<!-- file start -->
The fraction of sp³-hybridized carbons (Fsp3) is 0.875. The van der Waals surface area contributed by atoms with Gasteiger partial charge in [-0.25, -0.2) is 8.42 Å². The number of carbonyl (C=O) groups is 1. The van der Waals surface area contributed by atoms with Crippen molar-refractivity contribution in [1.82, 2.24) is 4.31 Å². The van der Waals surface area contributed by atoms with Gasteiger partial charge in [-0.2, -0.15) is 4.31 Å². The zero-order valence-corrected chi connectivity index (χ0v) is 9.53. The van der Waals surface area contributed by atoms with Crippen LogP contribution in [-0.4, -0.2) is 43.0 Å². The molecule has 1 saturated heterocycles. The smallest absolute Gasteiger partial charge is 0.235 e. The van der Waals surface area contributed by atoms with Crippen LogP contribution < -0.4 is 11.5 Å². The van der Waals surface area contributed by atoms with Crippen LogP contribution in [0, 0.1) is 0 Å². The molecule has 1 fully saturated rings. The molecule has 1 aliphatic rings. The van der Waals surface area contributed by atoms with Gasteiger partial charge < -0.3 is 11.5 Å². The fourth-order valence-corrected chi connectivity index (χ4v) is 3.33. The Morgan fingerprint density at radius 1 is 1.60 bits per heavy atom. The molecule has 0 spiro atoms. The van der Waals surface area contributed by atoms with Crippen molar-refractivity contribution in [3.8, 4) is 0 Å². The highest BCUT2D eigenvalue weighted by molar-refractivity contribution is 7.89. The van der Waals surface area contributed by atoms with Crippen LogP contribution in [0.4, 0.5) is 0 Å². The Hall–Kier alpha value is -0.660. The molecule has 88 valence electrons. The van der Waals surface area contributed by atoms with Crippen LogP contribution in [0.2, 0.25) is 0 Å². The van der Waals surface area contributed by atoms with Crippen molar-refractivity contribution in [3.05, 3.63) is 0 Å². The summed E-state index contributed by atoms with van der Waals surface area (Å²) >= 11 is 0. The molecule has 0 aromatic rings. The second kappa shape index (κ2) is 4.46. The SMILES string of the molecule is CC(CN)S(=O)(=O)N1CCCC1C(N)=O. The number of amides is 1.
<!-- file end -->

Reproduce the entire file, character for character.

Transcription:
The fraction of sp³-hybridized carbons (Fsp3) is 0.875. The van der Waals surface area contributed by atoms with Gasteiger partial charge in [-0.25, -0.2) is 8.42 Å². The number of carbonyl (C=O) groups is 1. The van der Waals surface area contributed by atoms with Crippen molar-refractivity contribution in [1.82, 2.24) is 4.31 Å². The van der Waals surface area contributed by atoms with Gasteiger partial charge in [-0.2, -0.15) is 4.31 Å². The zero-order valence-corrected chi connectivity index (χ0v) is 9.53. The van der Waals surface area contributed by atoms with Crippen LogP contribution in [-0.4, -0.2) is 43.0 Å². The molecule has 1 saturated heterocycles. The smallest absolute Gasteiger partial charge is 0.235 e. The van der Waals surface area contributed by atoms with Crippen LogP contribution < -0.4 is 11.5 Å². The van der Waals surface area contributed by atoms with Crippen LogP contribution in [0, 0.1) is 0 Å². The molecule has 1 fully saturated rings. The molecule has 1 aliphatic rings. The van der Waals surface area contributed by atoms with Gasteiger partial charge < -0.3 is 11.5 Å². The fourth-order valence-corrected chi connectivity index (χ4v) is 3.33. The Morgan fingerprint density at radius 1 is 1.60 bits per heavy atom. The molecule has 0 spiro atoms. The van der Waals surface area contributed by atoms with Crippen molar-refractivity contribution in [3.8, 4) is 0 Å². The highest BCUT2D eigenvalue weighted by molar-refractivity contribution is 7.89. The van der Waals surface area contributed by atoms with Crippen LogP contribution in [0.4, 0.5) is 0 Å². The Hall–Kier alpha value is -0.660. The molecule has 88 valence electrons. The van der Waals surface area contributed by atoms with Crippen LogP contribution in [0.2, 0.25) is 0 Å². The van der Waals surface area contributed by atoms with Crippen molar-refractivity contribution in [3.05, 3.63) is 0 Å². The summed E-state index contributed by atoms with van der Waals surface area (Å²) >= 11 is 0. The molecule has 0 aromatic rings. The second kappa shape index (κ2) is 4.46. The SMILES string of the molecule is CC(CN)S(=O)(=O)N1CCCC1C(N)=O. The number of amides is 1.